The Signs Were All There

Let me just say, kindergarten graduation was epic. There was cake. The principal read The Rainbow Fish. I stood in the front row on stage, and we sang and signed “Greatest Love of All” in what was surely a Whitney Houston-esque performance worthy of a Grammy. Standing ovations all around.

Then, after another year came second grade. We moved to the ‘big kids’ building and got our first hardcover textbooks. It was the last year for phonics and the first year for long assignments on loose-leaf paper. I started a career as a ruthless trader of lunchroom luxuries. I’d negotiate a trade of three potato chips for a sixth of a ho-ho before dominating a game of heads-up-seven-up. Ah, those were the days. This was also the time I learned how to sign the alphabet.

Once mastered, alphabet signing served a multitude of purposes in primary school. Practically, it allowed me to talk in class without getting caught. It reinforced friendships and catered to a predilection for observing body language. Most importantly, though, it hinted at a world where people overcome seemingly insurmountable odds and reminded me to persevere. Helen Keller quickly became one of my childhood heroes. If she could pass university being deaf and blind, surely I could pass my grade school test.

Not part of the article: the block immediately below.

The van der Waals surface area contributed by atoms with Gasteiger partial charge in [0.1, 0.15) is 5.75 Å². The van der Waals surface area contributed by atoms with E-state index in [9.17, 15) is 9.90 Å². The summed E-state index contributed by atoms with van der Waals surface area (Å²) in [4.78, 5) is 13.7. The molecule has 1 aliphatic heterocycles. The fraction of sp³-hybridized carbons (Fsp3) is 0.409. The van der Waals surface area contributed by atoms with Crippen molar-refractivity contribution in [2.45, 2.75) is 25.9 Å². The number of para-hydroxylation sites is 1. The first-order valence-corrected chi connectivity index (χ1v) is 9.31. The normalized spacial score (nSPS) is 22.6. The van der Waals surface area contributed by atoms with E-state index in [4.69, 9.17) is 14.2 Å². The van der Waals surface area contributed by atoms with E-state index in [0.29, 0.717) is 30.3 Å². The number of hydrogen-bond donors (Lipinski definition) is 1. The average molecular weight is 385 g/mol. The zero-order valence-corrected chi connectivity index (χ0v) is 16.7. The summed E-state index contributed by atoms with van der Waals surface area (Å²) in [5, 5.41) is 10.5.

Juvenile boasting aside, after taking a sign language course taught by the Deaf as an adult, I’ve realized there are several skills from youth I’ve really taken for granted.

For example, even in complete silence, hearing people are surrounded by sound. The reason hearkens back to kindergarten: phonics. Hearing people hear sounds when they read letters. Despite all my love for visual communication, I can’t even begin to imagine learning to read without sound. What a great challenge.

I’ve come a long way from those first days flirting with signs and stardom. Through much of school I saw the idea of signing as a means of expression and affirmation. Now I’m learning as a means of listening, and it’s really exciting to hear what people have to say. I could probably say something deep here about how acknowledging people embodies Whitney’s messages about love and dignity or reiterates Rainbow Fish’s lessons on sharing. Overall, though, I’d say listening to people is just genuinely interesting. Learning a new perspective is like learning a new sign. It adds a lot to one’s vocabulary, and sometimes, as with Helen Keller and the sign for water, it unlocks a whole world.